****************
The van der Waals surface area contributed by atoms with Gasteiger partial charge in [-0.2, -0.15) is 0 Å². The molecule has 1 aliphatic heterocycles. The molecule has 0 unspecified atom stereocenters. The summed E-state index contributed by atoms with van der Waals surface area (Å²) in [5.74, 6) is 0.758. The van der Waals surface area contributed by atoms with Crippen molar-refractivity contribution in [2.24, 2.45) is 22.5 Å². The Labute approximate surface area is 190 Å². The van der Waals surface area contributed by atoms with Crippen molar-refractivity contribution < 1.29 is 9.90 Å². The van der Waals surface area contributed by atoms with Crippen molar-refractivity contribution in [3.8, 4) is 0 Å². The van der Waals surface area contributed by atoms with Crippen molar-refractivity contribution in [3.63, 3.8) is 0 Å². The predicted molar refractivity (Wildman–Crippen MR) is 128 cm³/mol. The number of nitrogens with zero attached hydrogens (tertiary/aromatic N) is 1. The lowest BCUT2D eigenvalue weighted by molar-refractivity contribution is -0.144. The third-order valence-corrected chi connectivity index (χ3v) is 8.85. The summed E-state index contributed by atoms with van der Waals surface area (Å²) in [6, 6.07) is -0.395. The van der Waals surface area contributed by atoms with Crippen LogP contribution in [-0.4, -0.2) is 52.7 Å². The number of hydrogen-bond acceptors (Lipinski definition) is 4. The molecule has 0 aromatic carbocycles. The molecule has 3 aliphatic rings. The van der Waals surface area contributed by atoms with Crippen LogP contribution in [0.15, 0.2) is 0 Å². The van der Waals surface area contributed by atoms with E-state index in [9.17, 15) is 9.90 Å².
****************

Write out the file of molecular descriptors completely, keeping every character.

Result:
The van der Waals surface area contributed by atoms with Gasteiger partial charge in [-0.2, -0.15) is 0 Å². The molecule has 1 aliphatic heterocycles. The molecule has 0 unspecified atom stereocenters. The summed E-state index contributed by atoms with van der Waals surface area (Å²) in [5.74, 6) is 0.758. The van der Waals surface area contributed by atoms with Crippen molar-refractivity contribution in [2.24, 2.45) is 22.5 Å². The Labute approximate surface area is 190 Å². The van der Waals surface area contributed by atoms with Crippen molar-refractivity contribution < 1.29 is 9.90 Å². The van der Waals surface area contributed by atoms with Crippen molar-refractivity contribution in [3.8, 4) is 0 Å². The van der Waals surface area contributed by atoms with Crippen molar-refractivity contribution in [3.63, 3.8) is 0 Å². The predicted molar refractivity (Wildman–Crippen MR) is 128 cm³/mol. The number of nitrogens with zero attached hydrogens (tertiary/aromatic N) is 1. The lowest BCUT2D eigenvalue weighted by molar-refractivity contribution is -0.144. The third-order valence-corrected chi connectivity index (χ3v) is 8.85. The summed E-state index contributed by atoms with van der Waals surface area (Å²) in [6, 6.07) is -0.395. The van der Waals surface area contributed by atoms with Crippen LogP contribution in [-0.4, -0.2) is 52.7 Å². The number of hydrogen-bond acceptors (Lipinski definition) is 4. The molecule has 0 aromatic carbocycles. The molecule has 3 aliphatic rings. The van der Waals surface area contributed by atoms with Crippen LogP contribution in [0.15, 0.2) is 0 Å². The van der Waals surface area contributed by atoms with E-state index in [9.17, 15) is 9.90 Å².